Hacking The Matrix Of MarTech
Advertisers need to rethink their approach to technology if they don’t want to be controlled by it. Paul Stringer, consultant at ID Comms, explains why in-house upskilling is needed.
In the iconic sci-fi movie, The Matrix, the film’s hero comes to the grim realisation that the world he inhabits is an elaborate construction, orchestrated by sophisticated AI that has the power to control and shape reality.
It would be ridiculous to draw too many comparisons between the world of martech and that of The Matrix. However, I do think the film has something important to say about the dangers of becoming subservient to technology.
During the pandemic, advertisers have been slashing spend across the board but have largely spared technology from cuts. That’s because the flight to digital and corresponding changes in consumer behaviours has demanded investment in platforms and tools that help marketers evolve and strengthen their relationship with consumers.
But this investment in technology has not been matched by increased spend in upskilling marketing talent or adapting internal processes to ensure that martech is being used to its fullest potential.
As a result, we find ourselves in a situation where many marketers feel overwhelmed by the complexity of their stack and unsure of the value it brings to their business. In fact, just one quarter of advertisers believe they are using technology at their disposal effectively.
The danger is that as technology grows ever more complex, the knowledge gap will widen. Already there are warning signs: most advertisers show only moderate or worse levels of confidence in their understanding of how technology platforms contribute to wider business and media goals, leading to technology being underutilised, or worse, used in a manner that actually harms marketing efforts.
If we continue on this downward spiral, then it is possible to envisage a future where marketers have completely lost control. It’s not quite The Matrix but still a dark vision of decision making being outsourced to machines and ruthless efficiency trumping human ingenuity.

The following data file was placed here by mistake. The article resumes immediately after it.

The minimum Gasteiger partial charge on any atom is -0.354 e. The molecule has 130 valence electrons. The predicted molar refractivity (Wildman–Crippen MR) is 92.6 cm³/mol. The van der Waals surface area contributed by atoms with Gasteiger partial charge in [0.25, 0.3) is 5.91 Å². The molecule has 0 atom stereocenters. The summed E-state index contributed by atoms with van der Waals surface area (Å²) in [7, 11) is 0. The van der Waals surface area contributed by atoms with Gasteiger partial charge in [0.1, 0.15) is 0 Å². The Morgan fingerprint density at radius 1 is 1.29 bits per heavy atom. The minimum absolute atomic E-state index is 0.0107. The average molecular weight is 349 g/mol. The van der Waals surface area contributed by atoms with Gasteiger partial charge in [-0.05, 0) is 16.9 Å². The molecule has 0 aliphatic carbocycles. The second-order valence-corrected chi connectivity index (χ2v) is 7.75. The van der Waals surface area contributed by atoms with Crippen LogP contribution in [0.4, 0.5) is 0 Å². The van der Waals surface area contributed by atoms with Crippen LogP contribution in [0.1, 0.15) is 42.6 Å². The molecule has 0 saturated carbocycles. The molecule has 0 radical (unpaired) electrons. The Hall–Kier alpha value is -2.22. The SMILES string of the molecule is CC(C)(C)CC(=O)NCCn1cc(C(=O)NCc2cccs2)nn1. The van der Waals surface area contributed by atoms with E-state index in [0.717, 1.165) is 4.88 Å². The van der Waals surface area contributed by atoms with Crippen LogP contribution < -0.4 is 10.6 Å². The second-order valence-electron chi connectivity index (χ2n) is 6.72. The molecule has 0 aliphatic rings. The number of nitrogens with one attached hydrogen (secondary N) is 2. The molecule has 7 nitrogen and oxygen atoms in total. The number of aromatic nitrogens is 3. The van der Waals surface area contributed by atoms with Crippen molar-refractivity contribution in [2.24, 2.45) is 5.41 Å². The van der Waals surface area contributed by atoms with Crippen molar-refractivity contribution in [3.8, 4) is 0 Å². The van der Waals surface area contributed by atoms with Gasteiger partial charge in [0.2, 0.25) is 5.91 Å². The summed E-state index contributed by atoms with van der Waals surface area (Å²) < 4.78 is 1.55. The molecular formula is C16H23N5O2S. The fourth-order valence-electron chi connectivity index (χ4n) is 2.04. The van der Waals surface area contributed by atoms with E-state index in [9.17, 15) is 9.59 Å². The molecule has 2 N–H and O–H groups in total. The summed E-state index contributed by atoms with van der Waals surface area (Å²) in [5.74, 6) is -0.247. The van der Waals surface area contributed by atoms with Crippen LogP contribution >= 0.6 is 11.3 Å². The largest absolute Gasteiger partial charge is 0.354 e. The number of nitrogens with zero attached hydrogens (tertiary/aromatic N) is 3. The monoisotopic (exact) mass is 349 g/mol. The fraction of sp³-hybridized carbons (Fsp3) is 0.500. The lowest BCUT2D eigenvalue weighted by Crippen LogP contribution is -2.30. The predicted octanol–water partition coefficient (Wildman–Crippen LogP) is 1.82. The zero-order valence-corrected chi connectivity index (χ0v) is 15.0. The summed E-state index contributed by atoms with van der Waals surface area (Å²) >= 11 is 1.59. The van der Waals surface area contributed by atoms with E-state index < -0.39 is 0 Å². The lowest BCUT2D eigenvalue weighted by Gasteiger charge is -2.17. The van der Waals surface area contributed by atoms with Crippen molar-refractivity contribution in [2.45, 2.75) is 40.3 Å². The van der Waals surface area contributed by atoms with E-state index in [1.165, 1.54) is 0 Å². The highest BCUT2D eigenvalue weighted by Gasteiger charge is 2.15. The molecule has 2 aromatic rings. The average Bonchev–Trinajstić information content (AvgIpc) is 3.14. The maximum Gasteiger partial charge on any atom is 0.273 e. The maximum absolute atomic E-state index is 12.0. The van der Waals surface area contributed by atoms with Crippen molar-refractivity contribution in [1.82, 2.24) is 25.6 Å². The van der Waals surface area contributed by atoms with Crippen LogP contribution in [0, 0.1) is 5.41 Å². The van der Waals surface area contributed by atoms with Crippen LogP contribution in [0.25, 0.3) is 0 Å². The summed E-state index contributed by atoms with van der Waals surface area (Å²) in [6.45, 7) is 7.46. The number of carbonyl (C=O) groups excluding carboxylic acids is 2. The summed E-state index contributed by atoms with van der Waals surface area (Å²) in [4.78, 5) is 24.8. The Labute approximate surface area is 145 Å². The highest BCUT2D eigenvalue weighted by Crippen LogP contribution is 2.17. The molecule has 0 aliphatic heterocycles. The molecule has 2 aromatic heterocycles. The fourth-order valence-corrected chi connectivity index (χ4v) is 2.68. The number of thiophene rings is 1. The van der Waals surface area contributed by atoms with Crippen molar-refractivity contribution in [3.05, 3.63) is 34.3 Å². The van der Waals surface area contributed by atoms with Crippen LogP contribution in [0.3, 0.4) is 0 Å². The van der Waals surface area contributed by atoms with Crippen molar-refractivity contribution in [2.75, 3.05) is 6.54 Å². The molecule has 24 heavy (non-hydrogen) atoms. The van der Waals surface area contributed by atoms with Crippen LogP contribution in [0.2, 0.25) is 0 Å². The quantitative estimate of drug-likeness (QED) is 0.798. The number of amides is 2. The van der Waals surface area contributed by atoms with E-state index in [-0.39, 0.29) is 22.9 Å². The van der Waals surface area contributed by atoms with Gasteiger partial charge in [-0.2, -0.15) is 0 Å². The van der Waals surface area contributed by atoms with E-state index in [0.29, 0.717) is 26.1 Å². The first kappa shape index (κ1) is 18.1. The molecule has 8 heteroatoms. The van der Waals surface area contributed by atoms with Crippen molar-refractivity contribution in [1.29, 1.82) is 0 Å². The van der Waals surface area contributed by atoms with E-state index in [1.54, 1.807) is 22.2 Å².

Of course, all of this is avoidable if spending on martech is matched by investment in people and processes. This type of spend can run counterintuitive to the desire for instant results. Yet without it, marketing technology will continue to underdeliver and, in the long run, do more damage than good to the industry.
Avoiding that danger means taking action in five key areas:
- First, if you already have a clear strategy for martech and clarity on the capabilities that you want to invest in or grow, then you need to conduct a thorough audit of your current capabilities; to identify key strengths and weaknesses and assess your readiness for working with any new piece of technology.
- Second, you want to determine what can be managed ‘in-house’ and where you will need to lean on the expertise of external partners. This can be built into a future-facing roadmap that describes how you will continue or cease to rely on external partners for support across each element of your tech stack in the future.
- Third, with support from external partners you need to develop a bespoke programme of media training designed to address capability gaps and get your talent to a level that they feel comfortable working with a given piece of technology. Establish a minimum baseline of understanding for your entire marketing organisation before identifying the additional needs for each function.
- Fourth, back up that training by refreshing your existing ways of working to drive seamless and smooth integration of the new technology with your current marketing processes. Set up regular check-ins to ensure that all stakeholders are comfortable with the process of adoption.
- Fifth, continue to track and monitor progress. Ensure that you are measuring the ‘success’ (or otherwise) of new technology against clear KPIs that you revisit on at least a bi-annual basis.
In The Matrix, our hero only gains the confidence to fight back against the machines when he understands them. Likewise, advertisers need to inspire confidence in their marketing teams by equipping them with the right skills and capabilities to hack the matrix of martech and wrestle back control.
In doing so, brands will be better equipped for the transition to an agile, automated and data-driven environment.